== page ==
To investigate the possibility of using soil analyses to predict manganese toxicity in the Cambisol used in the experiments referred above, different extraction methods were tested (Table 4). The detailed information of the extraction procedures are referred in Teixeira (1997). The differences in the magnesium and manganese concentration in the soil, as well the ratio of the two ions, given by the different extraction conditions were considerable (Table 5). To compare the values of these parameters in the soil with the respective concentrations in the shoot, wheat plants were grown for four weeks in a pot experiment (1.5 kg of soil per pot). N, P and K were added to the soil at wheat planting (18 mg of NH3NO3 and 7 mg of KH2PO4 per pot). The relationship of the concentration of the two ions in the soil to that in the plant was very poor (data not shown). In Table 6 the significant regressions obtained between the ratio of the two ions in the soil and in the shoots are identified. The coefficients of determination were very poor and the best result was obtained by extracting with KCl 1.0 mol L-1 (extraction time 24 hours) with r2 = 35%. However, for most of the situations the values for r2 were below 20%. Cleary, none of the studied methods seems appropriate to predict Mn toxicity in this soil type.

Goss et al (1992), combining data from pot and solution culture experiments (Figure 10), fitted a single linear regression, that accounted for 93.8% of the variance of the natural logarithm of the ratio of the two ions (on a weight basis) both in the soil solution around the root system or in the solution culture (Rs) and in the plants (Rp):

ln Rp = 0.42 (±0.046) + 0.48 (±0.013) ln Rs.



Therefore, an alternative method to predict manganese toxicity would be to extract the soil solution and directly measure the concentration of the two ions. Teixeira (1997), using this approach, was able to predict the ratio of the concentration of two ions in wheat from the ratio in the soil solution after two weeks growth (Rp = 0.44 Rs + 2.5) and the equation accounted for 99% of the variation. However the method needs further developments. On one hand, it will be necessary to investigate the relationship between Rp and Rs for different plant species and their critical Rp value. On the other hand, the values of Rs are changing with the growth of the crop (Figure 11). This effect of plant growth on the Rs of the soil solution might depend on the plant species and the soil, especially the cation exchange capacity.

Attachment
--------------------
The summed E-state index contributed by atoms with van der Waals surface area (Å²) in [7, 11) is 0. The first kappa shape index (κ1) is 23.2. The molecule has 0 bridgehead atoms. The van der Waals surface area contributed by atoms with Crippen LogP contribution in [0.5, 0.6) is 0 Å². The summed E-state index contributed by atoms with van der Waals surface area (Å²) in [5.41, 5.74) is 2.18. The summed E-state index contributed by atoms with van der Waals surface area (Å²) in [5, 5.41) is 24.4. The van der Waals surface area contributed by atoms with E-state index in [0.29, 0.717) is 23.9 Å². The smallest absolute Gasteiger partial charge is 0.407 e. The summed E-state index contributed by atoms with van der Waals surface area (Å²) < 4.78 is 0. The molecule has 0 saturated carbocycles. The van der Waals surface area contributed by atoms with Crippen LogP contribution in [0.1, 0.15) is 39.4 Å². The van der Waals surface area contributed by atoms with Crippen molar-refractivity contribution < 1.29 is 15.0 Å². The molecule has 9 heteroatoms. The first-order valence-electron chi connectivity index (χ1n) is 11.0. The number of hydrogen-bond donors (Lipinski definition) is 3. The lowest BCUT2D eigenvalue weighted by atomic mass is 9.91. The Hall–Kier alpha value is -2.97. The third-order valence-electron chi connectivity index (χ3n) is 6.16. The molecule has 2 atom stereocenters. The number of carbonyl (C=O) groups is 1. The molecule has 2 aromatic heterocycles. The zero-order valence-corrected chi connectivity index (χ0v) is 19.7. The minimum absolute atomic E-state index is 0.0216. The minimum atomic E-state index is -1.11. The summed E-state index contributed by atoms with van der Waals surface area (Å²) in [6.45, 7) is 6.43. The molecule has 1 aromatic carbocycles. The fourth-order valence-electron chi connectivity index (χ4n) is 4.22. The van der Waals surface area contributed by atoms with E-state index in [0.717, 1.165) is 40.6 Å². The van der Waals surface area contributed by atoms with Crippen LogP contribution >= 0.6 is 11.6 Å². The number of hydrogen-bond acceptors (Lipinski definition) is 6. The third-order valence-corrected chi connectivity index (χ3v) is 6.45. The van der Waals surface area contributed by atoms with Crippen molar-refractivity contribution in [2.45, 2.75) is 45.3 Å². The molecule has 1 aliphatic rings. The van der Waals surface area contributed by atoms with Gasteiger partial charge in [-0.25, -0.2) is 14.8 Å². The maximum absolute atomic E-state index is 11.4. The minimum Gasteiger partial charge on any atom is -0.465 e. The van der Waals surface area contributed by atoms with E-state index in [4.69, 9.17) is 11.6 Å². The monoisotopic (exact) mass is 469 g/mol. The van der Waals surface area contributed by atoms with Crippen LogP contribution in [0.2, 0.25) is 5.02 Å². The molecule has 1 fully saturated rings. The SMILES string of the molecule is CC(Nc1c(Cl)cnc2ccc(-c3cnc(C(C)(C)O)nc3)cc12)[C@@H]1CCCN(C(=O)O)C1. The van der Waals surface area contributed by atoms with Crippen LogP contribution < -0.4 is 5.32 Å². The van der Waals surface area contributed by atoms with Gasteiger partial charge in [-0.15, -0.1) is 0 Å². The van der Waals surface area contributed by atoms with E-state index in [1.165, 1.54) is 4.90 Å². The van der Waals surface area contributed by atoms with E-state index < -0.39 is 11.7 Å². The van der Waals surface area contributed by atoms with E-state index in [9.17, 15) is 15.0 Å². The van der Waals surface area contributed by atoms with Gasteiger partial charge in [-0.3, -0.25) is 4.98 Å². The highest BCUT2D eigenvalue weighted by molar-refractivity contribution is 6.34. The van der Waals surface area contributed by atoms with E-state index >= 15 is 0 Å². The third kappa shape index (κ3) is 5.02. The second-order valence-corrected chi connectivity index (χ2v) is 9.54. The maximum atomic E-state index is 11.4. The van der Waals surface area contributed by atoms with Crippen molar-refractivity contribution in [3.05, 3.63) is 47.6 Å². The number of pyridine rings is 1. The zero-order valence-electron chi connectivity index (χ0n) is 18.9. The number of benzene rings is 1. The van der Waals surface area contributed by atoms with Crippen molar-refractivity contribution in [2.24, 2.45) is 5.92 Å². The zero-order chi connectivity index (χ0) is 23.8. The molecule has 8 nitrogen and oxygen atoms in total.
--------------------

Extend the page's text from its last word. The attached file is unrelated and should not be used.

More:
Discussion and conclusions

Manganese toxicity might be a major limitation for the pasture and forage production in the Montado system in Cambisols derived from granites in the south of Portugal, although the problem might also affect Cambisols derived from other rocks and in other regions of the country. The Mn toxicity is related to the ratio of the concentration of Mg/Mn in shoot tissue. The severity of the toxicity increases in wet winters due waterlogging and leaching, but mainly to the latter, apparently because the Mn concentration increases in the soil. The same effect could be detected just by growing of plants, probably due to acidification of the soil by root exudates and the use of N fertilizer. The prediction of the Mn toxicity using soil test methods is very difficult, as extraction procedures are not able to mimic the effects of leaching and soil acidification on the ratio of Mg and Mn in the soil solution. An alternative approach is to measure the ratio of Mg/Mn concentrations in the soil solution and to obtain an effective correlation as for the one found for wheat plants. However, further knowledge is needed, particularly the critical concentration of the two ions Mg/Mn ratio in the cells for different plant species. In addition, we need to understand the effect of plant species on the concentration of the two ions in the soil solution and identify the best soil solution extraction procedures that mimic these effects.

Mn toxicity in the Cambisols cannot be alleviated by the addition of CaCO3, because Ca depressed both the Mg and the Mn present in soil solution and, therefore, had only a marginal effect on the ratio between the two ions. Magnesium has to be added simultaneously to complete remove the stress and the application of dolomitic limestone is the obvious solution. Because of the real difficulty in predicting manganese toxicity in Portuguese Cambisols based on soil analyses, we need to understand how pedogenetic processes, together with the nature of the parent material, influence the severity of the problem. We could then establish how the magnitude of the problem varies across the country and thereby advise farmers.



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Recebido/Received: 2015.09.24

Aceite/Accepted: 2015.10.15